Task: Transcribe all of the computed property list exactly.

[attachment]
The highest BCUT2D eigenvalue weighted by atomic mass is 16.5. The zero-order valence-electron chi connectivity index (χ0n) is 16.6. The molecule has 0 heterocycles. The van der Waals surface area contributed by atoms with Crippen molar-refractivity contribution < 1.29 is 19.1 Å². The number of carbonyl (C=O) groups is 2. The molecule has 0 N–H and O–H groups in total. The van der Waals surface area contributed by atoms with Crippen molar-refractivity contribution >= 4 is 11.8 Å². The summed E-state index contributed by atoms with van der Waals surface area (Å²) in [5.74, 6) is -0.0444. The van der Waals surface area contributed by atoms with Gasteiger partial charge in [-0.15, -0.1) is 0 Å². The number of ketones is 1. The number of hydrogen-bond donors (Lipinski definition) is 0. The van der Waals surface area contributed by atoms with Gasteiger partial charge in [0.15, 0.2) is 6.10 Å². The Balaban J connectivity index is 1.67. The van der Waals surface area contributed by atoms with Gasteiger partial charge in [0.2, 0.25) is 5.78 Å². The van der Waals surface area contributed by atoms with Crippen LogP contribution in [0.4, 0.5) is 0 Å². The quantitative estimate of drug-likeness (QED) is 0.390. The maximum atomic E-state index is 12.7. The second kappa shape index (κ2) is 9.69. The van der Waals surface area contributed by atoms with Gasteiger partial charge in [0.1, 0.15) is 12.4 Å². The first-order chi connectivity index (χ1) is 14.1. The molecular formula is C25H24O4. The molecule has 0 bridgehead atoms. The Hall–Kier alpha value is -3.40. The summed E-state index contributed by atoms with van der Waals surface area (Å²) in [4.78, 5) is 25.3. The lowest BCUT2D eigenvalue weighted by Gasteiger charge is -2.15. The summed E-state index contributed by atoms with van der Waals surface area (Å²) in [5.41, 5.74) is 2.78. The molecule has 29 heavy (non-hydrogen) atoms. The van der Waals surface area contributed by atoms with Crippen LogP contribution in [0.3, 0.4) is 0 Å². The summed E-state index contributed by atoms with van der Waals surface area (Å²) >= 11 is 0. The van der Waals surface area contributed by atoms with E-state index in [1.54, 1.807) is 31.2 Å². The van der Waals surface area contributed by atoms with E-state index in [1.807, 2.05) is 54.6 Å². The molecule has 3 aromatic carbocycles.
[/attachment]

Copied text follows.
The highest BCUT2D eigenvalue weighted by atomic mass is 16.5. The zero-order valence-electron chi connectivity index (χ0n) is 16.6. The molecule has 0 heterocycles. The van der Waals surface area contributed by atoms with Crippen molar-refractivity contribution < 1.29 is 19.1 Å². The number of carbonyl (C=O) groups is 2. The molecule has 0 N–H and O–H groups in total. The van der Waals surface area contributed by atoms with Crippen molar-refractivity contribution >= 4 is 11.8 Å². The summed E-state index contributed by atoms with van der Waals surface area (Å²) in [5.74, 6) is -0.0444. The van der Waals surface area contributed by atoms with Gasteiger partial charge in [-0.15, -0.1) is 0 Å². The number of ketones is 1. The number of hydrogen-bond donors (Lipinski definition) is 0. The van der Waals surface area contributed by atoms with Gasteiger partial charge in [0.15, 0.2) is 6.10 Å². The Balaban J connectivity index is 1.67. The van der Waals surface area contributed by atoms with Gasteiger partial charge in [0.2, 0.25) is 5.78 Å². The van der Waals surface area contributed by atoms with Crippen LogP contribution in [0.4, 0.5) is 0 Å². The quantitative estimate of drug-likeness (QED) is 0.390. The maximum atomic E-state index is 12.7. The second kappa shape index (κ2) is 9.69. The van der Waals surface area contributed by atoms with Gasteiger partial charge in [0.1, 0.15) is 12.4 Å². The first-order chi connectivity index (χ1) is 14.1. The molecular formula is C25H24O4. The molecule has 0 bridgehead atoms. The Hall–Kier alpha value is -3.40. The summed E-state index contributed by atoms with van der Waals surface area (Å²) in [4.78, 5) is 25.3. The lowest BCUT2D eigenvalue weighted by Gasteiger charge is -2.15. The summed E-state index contributed by atoms with van der Waals surface area (Å²) in [5.41, 5.74) is 2.78. The molecule has 29 heavy (non-hydrogen) atoms. The van der Waals surface area contributed by atoms with Crippen LogP contribution in [0.3, 0.4) is 0 Å². The summed E-state index contributed by atoms with van der Waals surface area (Å²) >= 11 is 0. The van der Waals surface area contributed by atoms with E-state index in [1.54, 1.807) is 31.2 Å². The van der Waals surface area contributed by atoms with E-state index in [1.807, 2.05) is 54.6 Å². The molecule has 3 aromatic carbocycles.